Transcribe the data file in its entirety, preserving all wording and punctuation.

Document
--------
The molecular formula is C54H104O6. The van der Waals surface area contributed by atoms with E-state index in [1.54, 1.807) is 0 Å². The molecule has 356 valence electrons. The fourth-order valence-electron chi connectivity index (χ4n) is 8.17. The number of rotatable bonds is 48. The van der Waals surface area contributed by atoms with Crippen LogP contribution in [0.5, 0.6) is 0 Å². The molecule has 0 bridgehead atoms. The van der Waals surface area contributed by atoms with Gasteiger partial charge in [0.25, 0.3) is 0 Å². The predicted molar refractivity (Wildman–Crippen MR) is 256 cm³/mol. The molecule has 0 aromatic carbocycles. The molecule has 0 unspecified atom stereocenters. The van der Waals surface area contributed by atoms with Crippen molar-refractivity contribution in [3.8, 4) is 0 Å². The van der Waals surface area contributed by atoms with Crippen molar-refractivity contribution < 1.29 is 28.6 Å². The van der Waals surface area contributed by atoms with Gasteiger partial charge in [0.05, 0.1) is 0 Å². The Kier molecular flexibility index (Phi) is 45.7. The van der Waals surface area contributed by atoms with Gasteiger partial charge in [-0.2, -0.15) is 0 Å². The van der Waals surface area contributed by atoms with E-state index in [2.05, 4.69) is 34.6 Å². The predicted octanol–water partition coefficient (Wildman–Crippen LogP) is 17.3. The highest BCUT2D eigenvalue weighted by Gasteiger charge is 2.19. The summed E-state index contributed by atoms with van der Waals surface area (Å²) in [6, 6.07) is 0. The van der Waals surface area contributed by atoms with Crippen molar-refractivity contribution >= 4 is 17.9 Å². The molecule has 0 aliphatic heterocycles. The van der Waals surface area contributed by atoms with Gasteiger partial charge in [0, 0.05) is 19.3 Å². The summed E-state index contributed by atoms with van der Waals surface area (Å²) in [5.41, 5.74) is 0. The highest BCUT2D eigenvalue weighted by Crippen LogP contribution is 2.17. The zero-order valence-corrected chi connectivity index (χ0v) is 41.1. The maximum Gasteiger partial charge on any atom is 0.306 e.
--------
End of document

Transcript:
The molecular formula is C54H104O6. The van der Waals surface area contributed by atoms with E-state index in [1.54, 1.807) is 0 Å². The molecule has 356 valence electrons. The fourth-order valence-electron chi connectivity index (χ4n) is 8.17. The number of rotatable bonds is 48. The van der Waals surface area contributed by atoms with Crippen LogP contribution in [0.5, 0.6) is 0 Å². The molecule has 0 bridgehead atoms. The van der Waals surface area contributed by atoms with Gasteiger partial charge in [0.25, 0.3) is 0 Å². The predicted molar refractivity (Wildman–Crippen MR) is 256 cm³/mol. The molecule has 0 aromatic carbocycles. The molecule has 0 unspecified atom stereocenters. The van der Waals surface area contributed by atoms with Crippen molar-refractivity contribution in [3.8, 4) is 0 Å². The van der Waals surface area contributed by atoms with Crippen molar-refractivity contribution < 1.29 is 28.6 Å². The van der Waals surface area contributed by atoms with Gasteiger partial charge in [0.05, 0.1) is 0 Å². The Kier molecular flexibility index (Phi) is 45.7. The van der Waals surface area contributed by atoms with Gasteiger partial charge in [-0.2, -0.15) is 0 Å². The van der Waals surface area contributed by atoms with E-state index in [2.05, 4.69) is 34.6 Å². The predicted octanol–water partition coefficient (Wildman–Crippen LogP) is 17.3. The highest BCUT2D eigenvalue weighted by Gasteiger charge is 2.19. The summed E-state index contributed by atoms with van der Waals surface area (Å²) in [6, 6.07) is 0. The van der Waals surface area contributed by atoms with Crippen molar-refractivity contribution >= 4 is 17.9 Å². The molecule has 0 aliphatic heterocycles. The van der Waals surface area contributed by atoms with Gasteiger partial charge in [0, 0.05) is 19.3 Å². The summed E-state index contributed by atoms with van der Waals surface area (Å²) in [5.41, 5.74) is 0. The highest BCUT2D eigenvalue weighted by Crippen LogP contribution is 2.17. The zero-order valence-corrected chi connectivity index (χ0v) is 41.1. The maximum Gasteiger partial charge on any atom is 0.306 e.